Have you ever heard of brake dust? It could be affecting your health right now…

We all know about exhaust emissions— Harmful gases that escape into the atmosphere through our tailpipes. While catalytic converters and electric vehicles tackle much of this problem, protecting both our lungs and our planet, there is another form of vehicle pollution that often goes unacknowledged.

  • How is it Produced?

Whether you drive an electric or gas-powered vehicle, you are emitting small particles of metal every time you push down on your brake pedal. This ‘dust’, made of tiny carbon fibers, contributes 20% of all fine particulate matter pollution on the planet. 

  • Why is it Problematic?

Brake dust can pose danger to the three main things that keep us moving forward—our wheels, our bodies, and the health of our natural habitat. In addition to potentially corroding the surface of your wheels, these metallic particles create toxic chemical compounds when they react with sulfate in the air.

  • How Can I Prevent Brake Dust Pollution?

To minimize your brake dust output, it is important to keep up with your trusted technician’s suggested brake maintenance routine. This will help prevent both the bodies and natural resources around you from being poisoned with toxic particles. Some crucial components of your brakes to pay attention to, as well as their best practices, are:

  • Brake Calipers

Unserviced brake calipers are a huge contributor to brake dust emissions. You should be taking your brake calipers in for a tune-up every 24,000 miles, two years, or if they are sticking.

  • Brake Pads

Brake pads are a big deal— When they are worn out, they not only emit more dust but also affect the safety and performance of your car:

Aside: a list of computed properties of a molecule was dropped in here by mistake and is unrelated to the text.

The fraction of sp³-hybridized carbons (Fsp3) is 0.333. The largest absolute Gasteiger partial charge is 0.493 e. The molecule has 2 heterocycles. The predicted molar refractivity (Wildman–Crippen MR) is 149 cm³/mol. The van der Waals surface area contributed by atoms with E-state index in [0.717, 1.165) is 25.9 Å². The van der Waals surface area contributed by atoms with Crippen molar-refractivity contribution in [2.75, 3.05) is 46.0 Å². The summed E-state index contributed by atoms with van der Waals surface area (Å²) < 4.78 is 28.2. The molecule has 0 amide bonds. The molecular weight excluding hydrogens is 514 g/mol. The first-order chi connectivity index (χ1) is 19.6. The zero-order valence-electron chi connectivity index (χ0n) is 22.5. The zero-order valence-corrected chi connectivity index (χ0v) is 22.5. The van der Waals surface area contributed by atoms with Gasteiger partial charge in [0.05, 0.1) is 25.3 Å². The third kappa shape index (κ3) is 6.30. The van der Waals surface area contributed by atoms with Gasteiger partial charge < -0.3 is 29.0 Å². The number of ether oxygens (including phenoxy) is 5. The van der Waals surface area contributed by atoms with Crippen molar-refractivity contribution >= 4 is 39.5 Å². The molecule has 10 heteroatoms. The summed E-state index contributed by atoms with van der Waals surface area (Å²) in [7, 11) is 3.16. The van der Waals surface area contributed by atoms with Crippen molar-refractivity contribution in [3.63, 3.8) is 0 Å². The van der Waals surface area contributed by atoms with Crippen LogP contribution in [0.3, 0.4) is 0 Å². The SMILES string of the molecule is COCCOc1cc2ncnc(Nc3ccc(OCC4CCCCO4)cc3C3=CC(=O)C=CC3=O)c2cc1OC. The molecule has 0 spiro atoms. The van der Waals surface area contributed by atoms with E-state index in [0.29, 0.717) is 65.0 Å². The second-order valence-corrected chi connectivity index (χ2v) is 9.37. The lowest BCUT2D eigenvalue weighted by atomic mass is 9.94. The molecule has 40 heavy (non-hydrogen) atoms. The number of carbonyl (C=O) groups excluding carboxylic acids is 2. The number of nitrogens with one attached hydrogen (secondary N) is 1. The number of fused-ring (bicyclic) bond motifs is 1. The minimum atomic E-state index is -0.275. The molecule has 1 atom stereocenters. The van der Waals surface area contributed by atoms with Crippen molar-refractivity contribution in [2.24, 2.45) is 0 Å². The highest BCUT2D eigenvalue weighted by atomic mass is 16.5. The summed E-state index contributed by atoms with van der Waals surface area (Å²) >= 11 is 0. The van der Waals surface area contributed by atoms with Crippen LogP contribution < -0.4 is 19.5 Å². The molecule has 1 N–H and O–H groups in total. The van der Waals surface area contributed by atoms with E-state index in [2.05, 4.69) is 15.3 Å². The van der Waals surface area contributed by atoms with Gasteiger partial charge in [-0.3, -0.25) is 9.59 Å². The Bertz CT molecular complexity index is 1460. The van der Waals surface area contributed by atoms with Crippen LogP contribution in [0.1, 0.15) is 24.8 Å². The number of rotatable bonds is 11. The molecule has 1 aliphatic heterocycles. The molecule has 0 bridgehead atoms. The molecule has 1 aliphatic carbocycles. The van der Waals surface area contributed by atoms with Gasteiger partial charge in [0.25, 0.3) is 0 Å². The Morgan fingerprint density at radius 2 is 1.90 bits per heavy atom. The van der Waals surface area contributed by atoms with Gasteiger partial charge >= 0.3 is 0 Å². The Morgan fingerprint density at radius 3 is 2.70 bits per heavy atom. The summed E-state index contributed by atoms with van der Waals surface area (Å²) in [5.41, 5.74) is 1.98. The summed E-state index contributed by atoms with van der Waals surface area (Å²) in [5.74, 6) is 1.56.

• Replace Them Regularly

Replacing your brake pads regularly is a responsible way to decrease the amount of brake dust you are contributing to our collective carbon footprint. Not only that, but timely replacement will help to ensure you can stop safely, as well as spare other components of your car from damages associated with accidental wear-away.

Pro Tip: Get your brake pads checked each time you get an oil change—so you never forget! Brake pads should generally be replaced every 50,000 miles, although your owner’s manual can give you a more accurate estimate for your particular make and model.

  • Opt For Ceramic 

Ceramic brake pads create less-toxic brake dust and less of it. If you want peace of mind knowing you are doing everything you can to prevent harm to your car, your body, and Earth, make the switch to ceramic. 

Especially if you live in a smoggy area like the Salt Lake Valley in Utah, you should be striving to reduce the amount of pollution your car contributes to the air surrounding your community. The experts at Master Muffler in West Jordan can help to ensure you are doing your part, as well as keep your vehicle running stronger, longer.